What type of ocean trash has the deadlies impact on sea turtles, birds and mammals? The results are in.
On January 12, 2016, The Ocean Conservancy and Commonwealth Scientific and Industrial Research Organization (CSIRO) published the first-of-its-kind comprehensive impact assessment of 20 common trash items on marine wildlife. Simply put, we now have an idea of which debris are are harming marine species and to what degree.
The analysis was done using expert elicitation, a technique used to quantify surveys of 274 experts representing 19 fields of study. Experts assigned scores for threats including entanglement, ingestions, and contamination for items gathered from 30 years of International Coastal Cleanup data. Knowing what types and amounts of debris found on our coastline is one thing, but understanding the impacts it has on taxa is even more valuable.
Coming in first place for the deadliest items lost at sea was fishing gear, primarily due to entanglement. Redesign and economic incentives or penalties associated with fishing gear are potential solutions to reducing its impact. Plastic bags and utensils took the silver medal for most dangerous debris, as they are often confused for food. Rather surprisingly, balloons came in third, also due to ingestion. Cigarette butts were the fourth most harmful and bottle caps were the fifth. Paper bags and glass bottles were found to be the least threatening.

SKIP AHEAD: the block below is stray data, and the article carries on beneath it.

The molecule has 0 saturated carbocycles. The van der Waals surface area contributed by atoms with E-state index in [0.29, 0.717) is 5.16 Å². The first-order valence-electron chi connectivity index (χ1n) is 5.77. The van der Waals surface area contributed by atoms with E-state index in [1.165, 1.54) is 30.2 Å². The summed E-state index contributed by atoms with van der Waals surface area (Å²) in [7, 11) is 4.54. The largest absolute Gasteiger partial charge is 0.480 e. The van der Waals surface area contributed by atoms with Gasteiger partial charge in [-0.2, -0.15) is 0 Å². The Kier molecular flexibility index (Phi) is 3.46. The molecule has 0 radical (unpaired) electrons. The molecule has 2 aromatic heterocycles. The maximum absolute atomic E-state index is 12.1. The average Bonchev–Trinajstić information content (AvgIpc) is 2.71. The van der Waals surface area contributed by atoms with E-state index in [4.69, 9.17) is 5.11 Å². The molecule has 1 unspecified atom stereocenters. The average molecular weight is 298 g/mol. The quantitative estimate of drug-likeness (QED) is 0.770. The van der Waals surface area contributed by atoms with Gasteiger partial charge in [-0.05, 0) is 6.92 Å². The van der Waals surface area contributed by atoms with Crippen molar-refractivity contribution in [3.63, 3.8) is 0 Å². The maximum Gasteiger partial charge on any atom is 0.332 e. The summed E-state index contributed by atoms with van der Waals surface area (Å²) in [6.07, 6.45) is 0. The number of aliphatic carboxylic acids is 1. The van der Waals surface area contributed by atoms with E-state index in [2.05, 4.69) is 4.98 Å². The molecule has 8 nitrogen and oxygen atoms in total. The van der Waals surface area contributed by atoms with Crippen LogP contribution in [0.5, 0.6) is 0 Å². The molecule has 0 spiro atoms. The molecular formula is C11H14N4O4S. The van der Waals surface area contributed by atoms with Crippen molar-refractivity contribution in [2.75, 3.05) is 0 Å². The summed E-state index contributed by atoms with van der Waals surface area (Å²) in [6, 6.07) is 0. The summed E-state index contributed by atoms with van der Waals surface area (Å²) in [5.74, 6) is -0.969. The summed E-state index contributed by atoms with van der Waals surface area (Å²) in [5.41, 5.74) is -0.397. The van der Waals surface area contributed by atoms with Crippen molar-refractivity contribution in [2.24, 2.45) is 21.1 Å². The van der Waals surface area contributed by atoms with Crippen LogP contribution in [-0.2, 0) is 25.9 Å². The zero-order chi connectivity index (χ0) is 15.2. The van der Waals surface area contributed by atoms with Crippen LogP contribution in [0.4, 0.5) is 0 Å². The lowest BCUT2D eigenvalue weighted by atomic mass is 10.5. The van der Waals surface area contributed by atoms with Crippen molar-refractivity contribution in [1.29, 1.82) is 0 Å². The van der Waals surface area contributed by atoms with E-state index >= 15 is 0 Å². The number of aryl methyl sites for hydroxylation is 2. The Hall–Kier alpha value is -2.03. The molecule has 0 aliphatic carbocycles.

Each year an estimated 8 million tons of trash enter our oceans. Another shocking study – The New Plastics Economy: Rethinking the Future of Plastics, by the foundation of World Economic Forum – predicts there will be more plastic than fish in the ocean by 2050! The takeaway message from both these studies is that we need to reassess the way we deal with waste management. Waste management strategies need to encompass everything from consumer behavior to global policy.
Marine life from the smallest plankton to giant Orcas are being affected by marine debris. A female Orca was recently found dead washed ashore on Plettenberg Bay in South Africa. Her stomach contents did not consist of a typical Orca diet of seal, dolphin and fish. Rather, researchers found yogurt cups, food wrappers and a shoe. Researchers speculated this orca had become ill and was attempting to feed in shallow waters, where she ingested this debris instead of her usual food.
Speaking of Orcas … remember how a pod of Orcas was headed our way a few days ago? You were probably hoping to see a spout or a breach through binoculars while safely on land, but what if you were close enough to touch one? That’s just what happened to Lukas Reilly, who was paddleboarding off New Zealand when a rather curious Orca decided to tag along for the ride by biting onto the end of his board. Luckily, this gentle giant appeared to be uninterested in the paddle board and Reilly and calmly continued on his way.
Delia Bense-Kang serves as the Northcoast Environmental Center’s Marine Protected Area Outreach Coordinator and chairs Surfrider Foundation’s Humboldt Chapter.